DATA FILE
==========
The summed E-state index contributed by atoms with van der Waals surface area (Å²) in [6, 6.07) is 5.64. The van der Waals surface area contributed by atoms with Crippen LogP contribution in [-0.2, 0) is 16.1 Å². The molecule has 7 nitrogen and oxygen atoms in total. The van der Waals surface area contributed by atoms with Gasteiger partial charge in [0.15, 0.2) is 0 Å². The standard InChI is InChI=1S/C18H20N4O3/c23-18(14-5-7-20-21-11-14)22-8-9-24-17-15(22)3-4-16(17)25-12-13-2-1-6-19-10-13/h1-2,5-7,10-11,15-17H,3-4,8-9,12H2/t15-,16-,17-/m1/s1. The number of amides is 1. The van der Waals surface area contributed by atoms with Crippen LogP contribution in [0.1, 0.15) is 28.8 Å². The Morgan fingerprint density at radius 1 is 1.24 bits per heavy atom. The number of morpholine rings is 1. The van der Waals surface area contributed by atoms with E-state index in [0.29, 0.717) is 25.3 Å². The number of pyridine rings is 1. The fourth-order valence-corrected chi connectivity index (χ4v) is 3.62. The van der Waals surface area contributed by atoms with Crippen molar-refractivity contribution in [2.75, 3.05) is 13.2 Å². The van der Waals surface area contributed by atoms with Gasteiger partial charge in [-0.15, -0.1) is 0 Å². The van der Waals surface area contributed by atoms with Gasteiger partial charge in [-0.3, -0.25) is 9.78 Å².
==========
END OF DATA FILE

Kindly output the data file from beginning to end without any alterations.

The summed E-state index contributed by atoms with van der Waals surface area (Å²) in [6, 6.07) is 5.64. The van der Waals surface area contributed by atoms with Crippen LogP contribution in [-0.2, 0) is 16.1 Å². The molecule has 7 nitrogen and oxygen atoms in total. The van der Waals surface area contributed by atoms with Gasteiger partial charge in [0.15, 0.2) is 0 Å². The standard InChI is InChI=1S/C18H20N4O3/c23-18(14-5-7-20-21-11-14)22-8-9-24-17-15(22)3-4-16(17)25-12-13-2-1-6-19-10-13/h1-2,5-7,10-11,15-17H,3-4,8-9,12H2/t15-,16-,17-/m1/s1. The number of amides is 1. The van der Waals surface area contributed by atoms with Crippen LogP contribution in [0.1, 0.15) is 28.8 Å². The Morgan fingerprint density at radius 1 is 1.24 bits per heavy atom. The number of morpholine rings is 1. The van der Waals surface area contributed by atoms with E-state index in [0.29, 0.717) is 25.3 Å². The number of pyridine rings is 1. The fourth-order valence-corrected chi connectivity index (χ4v) is 3.62. The van der Waals surface area contributed by atoms with Crippen molar-refractivity contribution in [2.75, 3.05) is 13.2 Å². The van der Waals surface area contributed by atoms with Gasteiger partial charge in [-0.15, -0.1) is 0 Å². The van der Waals surface area contributed by atoms with Gasteiger partial charge in [-0.3, -0.25) is 9.78 Å².